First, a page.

A few years ago I participated in a matzo ball competition at a local deli in Toronto. I make delicious matzo balls—this is a fact not open to interpretation. David Sax, the noted culture writer and author of Save the Deli and The Tastemakers, was a judge at the blind tasting. Sax approached me immediately following my loss, and without officially knowing which balls were mine, he’d nevertheless pegged my herb-flecked losers. “Fresh dill in the matzo balls, xxxx? You know you can’t do that.”
But I wondered then and wonder still who gets to define the definitive version of a dish? Were my matzo balls not fluffy and flavourful? Or were they the Kung Pao Chicken interlopers of the kneidlach world? Was I being culturally insensitive to my own people? The rest of the matzo balls were a variation on the same prosaic yet authentic theme and one of them was deemed the winner. Which helps explain why Ashkenazi food has three basic dishes in its repertoire (matzo ball soup, brisket, and kugel, in case you were wondering). Some things are apparently meant to stay the same. Forever. Does that make them authentic? Or fossilized? I recently followed up with Sax on some of these questions. “I was wrong about the matzo balls,” he courageously admitted. “They should not follow any script.”
Which brings us back to Montreal’s Setzchwan. Lesley Chesterman, a food writer and the longtime restaurant critic for the Montreal Gazette, remembers being in her teens when people suddenly started talking about a new place called Le Piment Rouge. “At dinner parties they would say, “Have you been? It’s sayz-CHUAN.”” The restaurant had a decades-long run but closed a few years back. However, the original owner Hazel Mah re-launched Piment 2 in 2016 in Old Montreal. A new interpretation for a new generation. The soaring space is bright and pretty with concrete floors strewn with Persian rugs. Hanging lamps and lanterns swing from the 20-ft ceilings. The restaurant is busy with a casual vibe, and the same can be said for the food. I dined there with a large group of friends, and as we sat shoulder-to-shoulder at square wooden tables, we ordered Hunan Dumplings, pan-fried garlic chive dumplings, spring rolls, spare ribs, lemon chicken, General Tao, crispy sesame beef. The meal was good, but it was more Canadian Chinese than the Montreal Setzchwan I had been hoping for. It wasn’t authentically inauthentic enough. It didn’t have the conviction of L'Orchidée de Chine’s willingness to go full Setzchuan.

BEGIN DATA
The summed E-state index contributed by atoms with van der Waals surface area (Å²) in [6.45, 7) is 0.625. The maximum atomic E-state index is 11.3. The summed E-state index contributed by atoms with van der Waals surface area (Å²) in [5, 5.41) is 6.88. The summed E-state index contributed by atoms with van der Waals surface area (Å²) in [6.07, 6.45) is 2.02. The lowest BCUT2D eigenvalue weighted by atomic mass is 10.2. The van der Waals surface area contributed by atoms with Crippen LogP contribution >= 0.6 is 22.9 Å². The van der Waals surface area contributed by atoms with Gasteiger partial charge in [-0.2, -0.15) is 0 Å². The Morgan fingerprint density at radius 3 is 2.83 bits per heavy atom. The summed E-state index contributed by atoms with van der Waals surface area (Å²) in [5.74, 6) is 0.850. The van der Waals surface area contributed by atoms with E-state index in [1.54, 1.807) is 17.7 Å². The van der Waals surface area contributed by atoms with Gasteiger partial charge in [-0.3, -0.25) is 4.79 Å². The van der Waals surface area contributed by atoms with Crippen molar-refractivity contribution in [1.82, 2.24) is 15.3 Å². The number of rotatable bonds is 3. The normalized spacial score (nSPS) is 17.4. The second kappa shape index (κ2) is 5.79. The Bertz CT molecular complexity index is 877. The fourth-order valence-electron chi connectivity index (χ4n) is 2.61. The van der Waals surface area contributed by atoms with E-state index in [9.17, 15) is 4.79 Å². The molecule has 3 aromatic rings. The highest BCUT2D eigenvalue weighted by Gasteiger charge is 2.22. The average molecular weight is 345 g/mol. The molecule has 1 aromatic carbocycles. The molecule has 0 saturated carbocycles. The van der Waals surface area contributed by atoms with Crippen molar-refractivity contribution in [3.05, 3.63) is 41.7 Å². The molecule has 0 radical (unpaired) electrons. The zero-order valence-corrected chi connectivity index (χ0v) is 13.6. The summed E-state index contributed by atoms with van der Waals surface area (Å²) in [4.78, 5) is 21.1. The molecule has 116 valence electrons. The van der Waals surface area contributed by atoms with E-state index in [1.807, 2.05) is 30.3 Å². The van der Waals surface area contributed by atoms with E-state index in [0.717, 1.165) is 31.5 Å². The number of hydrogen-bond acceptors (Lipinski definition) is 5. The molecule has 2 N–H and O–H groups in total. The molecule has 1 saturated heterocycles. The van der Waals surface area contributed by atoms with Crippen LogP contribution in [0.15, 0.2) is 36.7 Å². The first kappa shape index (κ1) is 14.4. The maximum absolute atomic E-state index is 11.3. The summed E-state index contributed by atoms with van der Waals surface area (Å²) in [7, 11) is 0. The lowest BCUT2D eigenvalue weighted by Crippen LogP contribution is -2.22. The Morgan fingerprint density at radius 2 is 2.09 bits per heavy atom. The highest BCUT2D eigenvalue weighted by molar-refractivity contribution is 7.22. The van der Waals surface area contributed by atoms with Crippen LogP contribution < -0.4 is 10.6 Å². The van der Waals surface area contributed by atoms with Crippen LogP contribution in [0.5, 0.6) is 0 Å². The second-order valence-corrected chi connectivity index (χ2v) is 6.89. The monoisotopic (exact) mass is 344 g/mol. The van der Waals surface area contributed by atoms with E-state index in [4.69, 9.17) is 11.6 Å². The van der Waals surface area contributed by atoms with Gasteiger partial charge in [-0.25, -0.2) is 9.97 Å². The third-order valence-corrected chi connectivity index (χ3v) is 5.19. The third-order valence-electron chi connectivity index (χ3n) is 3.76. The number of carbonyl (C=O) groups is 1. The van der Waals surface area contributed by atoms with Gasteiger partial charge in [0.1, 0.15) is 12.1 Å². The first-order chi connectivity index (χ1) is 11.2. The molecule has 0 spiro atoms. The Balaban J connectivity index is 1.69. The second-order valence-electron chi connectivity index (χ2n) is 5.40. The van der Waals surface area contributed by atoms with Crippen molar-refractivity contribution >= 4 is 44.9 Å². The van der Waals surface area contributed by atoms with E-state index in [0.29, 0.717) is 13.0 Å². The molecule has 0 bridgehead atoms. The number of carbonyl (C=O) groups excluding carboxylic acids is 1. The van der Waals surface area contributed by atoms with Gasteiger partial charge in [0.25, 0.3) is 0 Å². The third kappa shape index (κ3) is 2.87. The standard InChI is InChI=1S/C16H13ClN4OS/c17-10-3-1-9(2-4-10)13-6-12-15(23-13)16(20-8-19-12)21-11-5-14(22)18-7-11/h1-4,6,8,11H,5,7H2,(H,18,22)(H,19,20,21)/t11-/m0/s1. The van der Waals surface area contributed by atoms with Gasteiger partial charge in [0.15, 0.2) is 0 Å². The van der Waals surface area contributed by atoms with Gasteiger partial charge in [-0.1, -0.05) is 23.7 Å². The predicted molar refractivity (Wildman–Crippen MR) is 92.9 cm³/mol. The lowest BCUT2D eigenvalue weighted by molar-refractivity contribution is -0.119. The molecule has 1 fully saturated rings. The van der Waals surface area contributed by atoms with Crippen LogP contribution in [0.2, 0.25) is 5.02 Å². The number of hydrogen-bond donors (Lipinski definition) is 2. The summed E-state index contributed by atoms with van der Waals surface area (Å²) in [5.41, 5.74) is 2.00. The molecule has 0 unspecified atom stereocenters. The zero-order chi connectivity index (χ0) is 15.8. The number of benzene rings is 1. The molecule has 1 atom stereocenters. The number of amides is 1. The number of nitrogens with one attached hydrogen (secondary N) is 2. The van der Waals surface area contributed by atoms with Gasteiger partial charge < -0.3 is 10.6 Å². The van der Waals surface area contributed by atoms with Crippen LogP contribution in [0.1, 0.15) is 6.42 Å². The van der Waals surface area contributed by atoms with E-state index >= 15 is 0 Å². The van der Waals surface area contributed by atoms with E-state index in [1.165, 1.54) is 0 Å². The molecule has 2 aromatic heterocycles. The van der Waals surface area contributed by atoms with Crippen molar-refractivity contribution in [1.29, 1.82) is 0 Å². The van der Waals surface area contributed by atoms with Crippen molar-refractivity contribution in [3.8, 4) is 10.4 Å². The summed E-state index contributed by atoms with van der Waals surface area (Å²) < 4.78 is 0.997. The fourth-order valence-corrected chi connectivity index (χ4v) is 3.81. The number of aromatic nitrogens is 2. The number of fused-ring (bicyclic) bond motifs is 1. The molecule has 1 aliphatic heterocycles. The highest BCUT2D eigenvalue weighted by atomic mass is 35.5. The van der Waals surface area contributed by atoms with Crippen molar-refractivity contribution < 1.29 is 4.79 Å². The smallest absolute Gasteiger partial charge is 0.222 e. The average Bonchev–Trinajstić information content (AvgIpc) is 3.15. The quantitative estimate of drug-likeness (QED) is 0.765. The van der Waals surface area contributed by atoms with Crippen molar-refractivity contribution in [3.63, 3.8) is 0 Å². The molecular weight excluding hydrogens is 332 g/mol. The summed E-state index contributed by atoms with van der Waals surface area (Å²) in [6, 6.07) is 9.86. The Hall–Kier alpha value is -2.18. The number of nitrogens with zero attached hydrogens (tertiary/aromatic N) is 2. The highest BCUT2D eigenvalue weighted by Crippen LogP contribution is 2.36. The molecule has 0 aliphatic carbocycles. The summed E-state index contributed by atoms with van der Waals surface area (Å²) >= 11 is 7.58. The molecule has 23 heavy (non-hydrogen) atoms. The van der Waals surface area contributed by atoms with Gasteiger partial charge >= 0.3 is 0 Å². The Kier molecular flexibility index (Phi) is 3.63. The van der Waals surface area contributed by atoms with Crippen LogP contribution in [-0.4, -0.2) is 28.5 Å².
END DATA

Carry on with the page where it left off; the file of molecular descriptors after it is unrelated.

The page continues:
The Laus at L'Orchidée de Chine were serving elevated Chinese food when no one else was, at a time when Canada was opening itself up to the world. Of course, being Canadian we still had to moderate things somewhat. In any case, not only is it impossible to fully transport the authentic (as bits of it inevitably evaporate in the vapor trails over the Pacific), but it’s not fully desirable. If something is changing, that means it’s alive.
You go to L'Orchidée de Chine because you don’t want authentic Szechuan. You go because you want made-to-order dumplings and not-too-spicy orange beef and sweeter-and-milder-than-anything-you’d-ever-find-in-China General Tao chicken. You want authentic Setzchwan, because when it comes to General Tao with its white breast meat, its inauthenticity is what makes it worth having.
That, and the sauce.